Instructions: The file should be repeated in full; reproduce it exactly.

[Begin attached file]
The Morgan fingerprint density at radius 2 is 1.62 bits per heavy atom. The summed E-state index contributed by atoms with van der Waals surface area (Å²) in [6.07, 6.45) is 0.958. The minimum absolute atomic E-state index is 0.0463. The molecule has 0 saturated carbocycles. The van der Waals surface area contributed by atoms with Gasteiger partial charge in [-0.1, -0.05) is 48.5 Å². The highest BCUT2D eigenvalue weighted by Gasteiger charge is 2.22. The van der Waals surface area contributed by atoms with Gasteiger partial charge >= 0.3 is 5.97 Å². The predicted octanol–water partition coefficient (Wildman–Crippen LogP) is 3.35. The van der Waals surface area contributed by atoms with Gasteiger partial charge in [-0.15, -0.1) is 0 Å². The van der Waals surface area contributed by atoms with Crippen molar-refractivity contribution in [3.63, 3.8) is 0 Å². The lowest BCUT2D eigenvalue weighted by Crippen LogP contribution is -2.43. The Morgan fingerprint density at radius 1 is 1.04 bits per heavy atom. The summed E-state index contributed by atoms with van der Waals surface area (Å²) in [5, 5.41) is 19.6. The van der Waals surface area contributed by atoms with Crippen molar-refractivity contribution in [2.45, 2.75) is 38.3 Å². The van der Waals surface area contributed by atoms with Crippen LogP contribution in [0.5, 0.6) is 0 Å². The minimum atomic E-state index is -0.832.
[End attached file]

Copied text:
The Morgan fingerprint density at radius 2 is 1.62 bits per heavy atom. The summed E-state index contributed by atoms with van der Waals surface area (Å²) in [6.07, 6.45) is 0.958. The minimum absolute atomic E-state index is 0.0463. The molecule has 0 saturated carbocycles. The van der Waals surface area contributed by atoms with Gasteiger partial charge in [-0.1, -0.05) is 48.5 Å². The highest BCUT2D eigenvalue weighted by Gasteiger charge is 2.22. The van der Waals surface area contributed by atoms with Gasteiger partial charge >= 0.3 is 5.97 Å². The predicted octanol–water partition coefficient (Wildman–Crippen LogP) is 3.35. The van der Waals surface area contributed by atoms with Gasteiger partial charge in [-0.15, -0.1) is 0 Å². The van der Waals surface area contributed by atoms with Crippen molar-refractivity contribution in [3.63, 3.8) is 0 Å². The lowest BCUT2D eigenvalue weighted by Crippen LogP contribution is -2.43. The Morgan fingerprint density at radius 1 is 1.04 bits per heavy atom. The summed E-state index contributed by atoms with van der Waals surface area (Å²) in [5, 5.41) is 19.6. The van der Waals surface area contributed by atoms with Crippen molar-refractivity contribution in [2.45, 2.75) is 38.3 Å². The van der Waals surface area contributed by atoms with Crippen LogP contribution in [0.5, 0.6) is 0 Å². The minimum atomic E-state index is -0.832.